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Architectural Evidence

→ The Site

The architectural evidence for the site of Saint-Jean-des-Vignes is very rich, and includes over a dozen standing or partially extant buildings. Foundations for more buildings have been discovered through excavation. Our approach to these buildings can be described as “anthropological” in that we regard them as part of the record of human activity on the site. We are curious about the functions that these structures served and about the ways in which they not only reflected human thoughts and actions, but in many ways served to shape them actively. We are also interested in the ways in which buildings were constructed on a living site, and in how they were shaped and changed across the centuries of their existence. Our analysis of them thus includes analysis of style, structure, construction and function.

Architectural Stratigraphy: From Recording to Reconstruction

Phased wall
West end north wall of kitchen

The same principles of stratigraphy that have been applied to the excavated layers within an archaeological trench have also been applied to standing structures. Pioneered in England some thirty-five years ago by Harold Taylor and Warwick Rodwell, the principles of architectural stratigraphy – called “archéologie du bâti” in French—are now used widely throughout Europe. In this kind of analysis, the “deposition” of layers within a structure’s foundations and walls are analyzed to reveal the chronological sequence of the buildings’ construction.

Access Analysis

In an effort to examine the manipulation of space and movement through it, the technique of access analysis (space syntax analysis) has proven especially useful to a number of scholars. First developed by Bill Hillier and Julie Hanson as a design technique, access analysis has been adopted by archaeologists as an analytic tool.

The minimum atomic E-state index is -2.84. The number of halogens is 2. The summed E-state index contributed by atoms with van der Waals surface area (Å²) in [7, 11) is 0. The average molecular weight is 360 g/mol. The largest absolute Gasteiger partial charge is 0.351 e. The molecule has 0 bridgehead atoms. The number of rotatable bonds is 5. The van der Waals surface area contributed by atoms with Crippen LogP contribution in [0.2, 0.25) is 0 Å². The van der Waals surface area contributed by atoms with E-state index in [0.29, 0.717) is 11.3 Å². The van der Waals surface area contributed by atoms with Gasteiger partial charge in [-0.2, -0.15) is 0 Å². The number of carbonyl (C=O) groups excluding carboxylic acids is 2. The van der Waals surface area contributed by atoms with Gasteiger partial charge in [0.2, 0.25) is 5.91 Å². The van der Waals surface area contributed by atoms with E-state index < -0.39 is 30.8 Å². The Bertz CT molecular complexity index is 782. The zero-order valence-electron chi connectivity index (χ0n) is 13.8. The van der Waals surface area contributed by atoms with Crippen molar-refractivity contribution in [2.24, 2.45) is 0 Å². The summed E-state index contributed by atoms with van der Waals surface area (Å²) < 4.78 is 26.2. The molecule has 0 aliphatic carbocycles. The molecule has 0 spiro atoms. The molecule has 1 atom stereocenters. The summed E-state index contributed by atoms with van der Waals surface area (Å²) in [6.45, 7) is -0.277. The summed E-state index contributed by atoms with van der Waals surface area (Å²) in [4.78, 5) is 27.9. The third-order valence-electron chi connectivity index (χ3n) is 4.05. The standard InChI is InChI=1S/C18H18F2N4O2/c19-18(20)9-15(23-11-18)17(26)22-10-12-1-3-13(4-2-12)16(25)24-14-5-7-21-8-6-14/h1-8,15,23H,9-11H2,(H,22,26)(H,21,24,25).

Access analysis presumes an underlying spatial language that can be decoded through graphing of its grammar. It graphs each architectural space according to its “permeability,” or distance from the exterior. Each space and architectural volume is graphed as a node connected by a line to the other spaces with which it communicates directly. The resulting network of nodes and lines forms an “unjustified access map.” The “justified” map clarifies this network by presenting all connections which are made at a similar depth on the same level.

Mapping Access at Saint-Jean-des-Vignes

→ Perspectives for an Architecture of Solitude
→ Access map for the canonical community

The justified access map for Saint-Jean-des-Vignes shows all the connections existing among the spaces within the monastic enclosure. We see the ways in which access to the abbey is controlled by its fortified precinct, and in which entrance is permitted at only one point, the fortified gatehouse. Movement is then channeled through particular “checkpoints” such as the porter’s lodge and the refectory passage. The degree of remoteness from these points of entry and control can also be seen for spaces such as the dormitory and infirmary.

Access analysis has the advantage of being able to present both the totality of spaces and their access as a unified visual experience that privileges movement over buildings. Such analysis underscores the importance of zones that almost appear as “negative” space in a traditional plan. The great cloister at Saint-Jean is, as it is at nearly every monastery or convent, a physically open space. Access analysis underscores its position, however, as a major thoroughfare in human movement within the abbey.